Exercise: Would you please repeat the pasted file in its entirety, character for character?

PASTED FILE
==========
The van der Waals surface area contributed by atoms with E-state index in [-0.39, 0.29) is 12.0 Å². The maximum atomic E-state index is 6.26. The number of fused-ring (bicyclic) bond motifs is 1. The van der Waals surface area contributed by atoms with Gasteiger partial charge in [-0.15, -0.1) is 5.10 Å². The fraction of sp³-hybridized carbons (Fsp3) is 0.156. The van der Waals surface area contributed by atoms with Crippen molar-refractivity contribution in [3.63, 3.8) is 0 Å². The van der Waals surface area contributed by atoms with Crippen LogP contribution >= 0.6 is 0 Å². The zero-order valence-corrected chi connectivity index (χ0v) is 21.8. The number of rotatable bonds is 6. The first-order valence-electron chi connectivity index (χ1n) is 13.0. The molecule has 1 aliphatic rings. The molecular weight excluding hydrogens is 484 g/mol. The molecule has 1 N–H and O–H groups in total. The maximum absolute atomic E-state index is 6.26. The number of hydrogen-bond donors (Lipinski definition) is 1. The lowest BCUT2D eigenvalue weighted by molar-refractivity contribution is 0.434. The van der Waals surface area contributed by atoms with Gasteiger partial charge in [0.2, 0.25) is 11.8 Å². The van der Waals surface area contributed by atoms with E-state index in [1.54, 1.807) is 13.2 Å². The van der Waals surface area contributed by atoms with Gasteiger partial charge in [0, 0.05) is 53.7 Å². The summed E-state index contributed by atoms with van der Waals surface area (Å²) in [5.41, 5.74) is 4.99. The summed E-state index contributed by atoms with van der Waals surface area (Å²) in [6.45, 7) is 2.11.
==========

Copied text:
The van der Waals surface area contributed by atoms with E-state index in [-0.39, 0.29) is 12.0 Å². The maximum atomic E-state index is 6.26. The number of fused-ring (bicyclic) bond motifs is 1. The van der Waals surface area contributed by atoms with Gasteiger partial charge in [-0.15, -0.1) is 5.10 Å². The fraction of sp³-hybridized carbons (Fsp3) is 0.156. The van der Waals surface area contributed by atoms with Crippen molar-refractivity contribution in [3.63, 3.8) is 0 Å². The van der Waals surface area contributed by atoms with Crippen LogP contribution >= 0.6 is 0 Å². The zero-order valence-corrected chi connectivity index (χ0v) is 21.8. The number of rotatable bonds is 6. The first-order valence-electron chi connectivity index (χ1n) is 13.0. The molecule has 1 aliphatic rings. The molecular weight excluding hydrogens is 484 g/mol. The molecule has 1 N–H and O–H groups in total. The maximum absolute atomic E-state index is 6.26. The number of hydrogen-bond donors (Lipinski definition) is 1. The lowest BCUT2D eigenvalue weighted by molar-refractivity contribution is 0.434. The van der Waals surface area contributed by atoms with Gasteiger partial charge in [0.2, 0.25) is 11.8 Å². The van der Waals surface area contributed by atoms with E-state index in [1.54, 1.807) is 13.2 Å². The van der Waals surface area contributed by atoms with Gasteiger partial charge in [0, 0.05) is 53.7 Å². The summed E-state index contributed by atoms with van der Waals surface area (Å²) in [5.41, 5.74) is 4.99. The summed E-state index contributed by atoms with van der Waals surface area (Å²) in [6.45, 7) is 2.11.